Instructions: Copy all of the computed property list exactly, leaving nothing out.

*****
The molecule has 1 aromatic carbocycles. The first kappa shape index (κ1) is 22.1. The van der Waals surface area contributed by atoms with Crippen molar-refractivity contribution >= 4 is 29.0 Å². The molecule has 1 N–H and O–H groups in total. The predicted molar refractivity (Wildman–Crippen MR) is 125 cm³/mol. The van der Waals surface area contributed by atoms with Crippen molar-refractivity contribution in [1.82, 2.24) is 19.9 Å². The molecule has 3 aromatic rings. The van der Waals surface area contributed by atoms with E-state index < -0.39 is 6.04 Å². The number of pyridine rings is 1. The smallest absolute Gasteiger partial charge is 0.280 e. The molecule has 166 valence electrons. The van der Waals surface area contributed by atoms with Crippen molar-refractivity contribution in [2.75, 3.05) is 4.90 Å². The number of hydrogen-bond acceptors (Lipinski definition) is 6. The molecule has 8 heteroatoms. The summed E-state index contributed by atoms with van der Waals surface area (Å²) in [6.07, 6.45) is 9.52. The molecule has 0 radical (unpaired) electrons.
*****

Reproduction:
The molecule has 1 aromatic carbocycles. The first kappa shape index (κ1) is 22.1. The van der Waals surface area contributed by atoms with Crippen molar-refractivity contribution >= 4 is 29.0 Å². The molecule has 1 N–H and O–H groups in total. The predicted molar refractivity (Wildman–Crippen MR) is 125 cm³/mol. The van der Waals surface area contributed by atoms with Crippen molar-refractivity contribution in [1.82, 2.24) is 19.9 Å². The molecule has 3 aromatic rings. The van der Waals surface area contributed by atoms with E-state index < -0.39 is 6.04 Å². The number of pyridine rings is 1. The smallest absolute Gasteiger partial charge is 0.280 e. The molecule has 166 valence electrons. The van der Waals surface area contributed by atoms with Crippen molar-refractivity contribution in [2.75, 3.05) is 4.90 Å². The number of hydrogen-bond acceptors (Lipinski definition) is 6. The molecule has 8 heteroatoms. The summed E-state index contributed by atoms with van der Waals surface area (Å²) in [6.07, 6.45) is 9.52. The molecule has 0 radical (unpaired) electrons.